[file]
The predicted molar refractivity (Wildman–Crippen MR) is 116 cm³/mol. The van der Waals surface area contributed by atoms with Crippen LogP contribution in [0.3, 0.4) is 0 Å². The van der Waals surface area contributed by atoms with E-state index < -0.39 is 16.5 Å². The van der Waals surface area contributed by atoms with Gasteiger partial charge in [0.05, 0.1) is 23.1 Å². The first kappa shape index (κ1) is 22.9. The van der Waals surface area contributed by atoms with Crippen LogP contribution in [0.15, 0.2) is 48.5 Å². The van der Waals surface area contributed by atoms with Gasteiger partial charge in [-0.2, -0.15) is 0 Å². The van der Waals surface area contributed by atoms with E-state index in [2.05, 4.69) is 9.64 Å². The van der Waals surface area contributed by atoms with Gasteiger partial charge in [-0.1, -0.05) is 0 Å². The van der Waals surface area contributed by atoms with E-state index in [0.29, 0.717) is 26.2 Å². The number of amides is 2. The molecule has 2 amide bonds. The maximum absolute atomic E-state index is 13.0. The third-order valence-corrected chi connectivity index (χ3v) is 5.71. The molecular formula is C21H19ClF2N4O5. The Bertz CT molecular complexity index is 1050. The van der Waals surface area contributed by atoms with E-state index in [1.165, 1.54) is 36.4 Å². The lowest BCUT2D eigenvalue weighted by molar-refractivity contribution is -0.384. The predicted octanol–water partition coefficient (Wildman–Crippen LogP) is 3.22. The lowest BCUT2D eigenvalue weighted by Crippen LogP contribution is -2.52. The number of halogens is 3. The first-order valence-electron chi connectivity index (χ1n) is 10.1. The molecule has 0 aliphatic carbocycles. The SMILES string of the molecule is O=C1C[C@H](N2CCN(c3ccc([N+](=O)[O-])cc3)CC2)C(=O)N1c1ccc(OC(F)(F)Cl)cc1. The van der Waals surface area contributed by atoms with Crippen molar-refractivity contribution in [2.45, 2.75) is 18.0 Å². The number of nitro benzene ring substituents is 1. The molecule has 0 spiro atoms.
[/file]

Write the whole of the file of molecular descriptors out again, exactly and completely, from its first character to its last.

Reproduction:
The predicted molar refractivity (Wildman–Crippen MR) is 116 cm³/mol. The van der Waals surface area contributed by atoms with Crippen LogP contribution in [0.3, 0.4) is 0 Å². The van der Waals surface area contributed by atoms with E-state index < -0.39 is 16.5 Å². The van der Waals surface area contributed by atoms with Gasteiger partial charge in [0.05, 0.1) is 23.1 Å². The first kappa shape index (κ1) is 22.9. The van der Waals surface area contributed by atoms with Crippen LogP contribution in [0.15, 0.2) is 48.5 Å². The van der Waals surface area contributed by atoms with Gasteiger partial charge in [-0.2, -0.15) is 0 Å². The van der Waals surface area contributed by atoms with E-state index in [2.05, 4.69) is 9.64 Å². The van der Waals surface area contributed by atoms with Gasteiger partial charge in [-0.1, -0.05) is 0 Å². The van der Waals surface area contributed by atoms with E-state index in [0.29, 0.717) is 26.2 Å². The number of amides is 2. The molecule has 2 amide bonds. The maximum absolute atomic E-state index is 13.0. The third-order valence-corrected chi connectivity index (χ3v) is 5.71. The molecular formula is C21H19ClF2N4O5. The Bertz CT molecular complexity index is 1050. The van der Waals surface area contributed by atoms with E-state index in [1.165, 1.54) is 36.4 Å². The lowest BCUT2D eigenvalue weighted by molar-refractivity contribution is -0.384. The predicted octanol–water partition coefficient (Wildman–Crippen LogP) is 3.22. The lowest BCUT2D eigenvalue weighted by Crippen LogP contribution is -2.52. The number of halogens is 3. The first-order valence-electron chi connectivity index (χ1n) is 10.1. The molecule has 0 aliphatic carbocycles. The SMILES string of the molecule is O=C1C[C@H](N2CCN(c3ccc([N+](=O)[O-])cc3)CC2)C(=O)N1c1ccc(OC(F)(F)Cl)cc1. The van der Waals surface area contributed by atoms with Crippen molar-refractivity contribution in [2.45, 2.75) is 18.0 Å². The number of nitro benzene ring substituents is 1. The molecule has 0 spiro atoms.